In fact, here's a suggestion: this is the next newspaper or magazine. Reading Esquire or Sports Illustrated on paper? A thing of the past. With a tablet PC, reading magazines digitally is way, way better than using a traditional computer. (And as an aside, puts the pressure on publishers to throw all their developmental resources into building out their websites, which will become the primary publication.)
It's not that Fusion Garage is an unknown entity, either. (Hardly Nikon or Canon or Sony, Pure Digital did it with the Flip camcorder.) But there's got to be less focus on the device and more on how it solves a problem -- even one people didn't know they had (also see: netbooks). It's got to be painfully easy to use and useful enough that a customer will recommend it to another.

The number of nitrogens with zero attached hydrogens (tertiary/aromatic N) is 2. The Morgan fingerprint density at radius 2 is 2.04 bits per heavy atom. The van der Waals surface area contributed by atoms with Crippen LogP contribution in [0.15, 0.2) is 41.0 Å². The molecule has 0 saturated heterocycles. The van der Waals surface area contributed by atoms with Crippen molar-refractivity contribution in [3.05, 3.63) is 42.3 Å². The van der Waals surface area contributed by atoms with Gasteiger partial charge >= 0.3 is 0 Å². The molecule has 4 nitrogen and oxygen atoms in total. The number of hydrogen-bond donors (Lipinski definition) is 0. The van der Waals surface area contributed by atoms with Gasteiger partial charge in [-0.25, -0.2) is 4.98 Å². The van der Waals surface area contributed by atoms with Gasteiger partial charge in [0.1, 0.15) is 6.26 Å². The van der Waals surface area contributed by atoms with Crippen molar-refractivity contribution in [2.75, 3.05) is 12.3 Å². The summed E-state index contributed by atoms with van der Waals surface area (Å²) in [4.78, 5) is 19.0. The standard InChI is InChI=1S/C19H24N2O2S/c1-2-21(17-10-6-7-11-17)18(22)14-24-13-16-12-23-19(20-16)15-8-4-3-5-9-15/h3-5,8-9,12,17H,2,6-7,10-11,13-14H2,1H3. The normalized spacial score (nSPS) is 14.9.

THE BOTTOM LINE
Is the JooJoo the answer to the tablet PC? I can't say. It's got a lot of bugs to work out, but so did the first iPhone, Android handset, netbook and other devices. The onus is on Fusion Garage to bone up, hire a human scientist and the next Regis McKenna (Arrington ain't it) and work out the kinks in its software.
The JooJoo's potential failure is hardly a reason to shun the sense of a cloud-based, touchscreen tablet computer. With one of those, I wouldn't bother with an e-reader or netbook at all.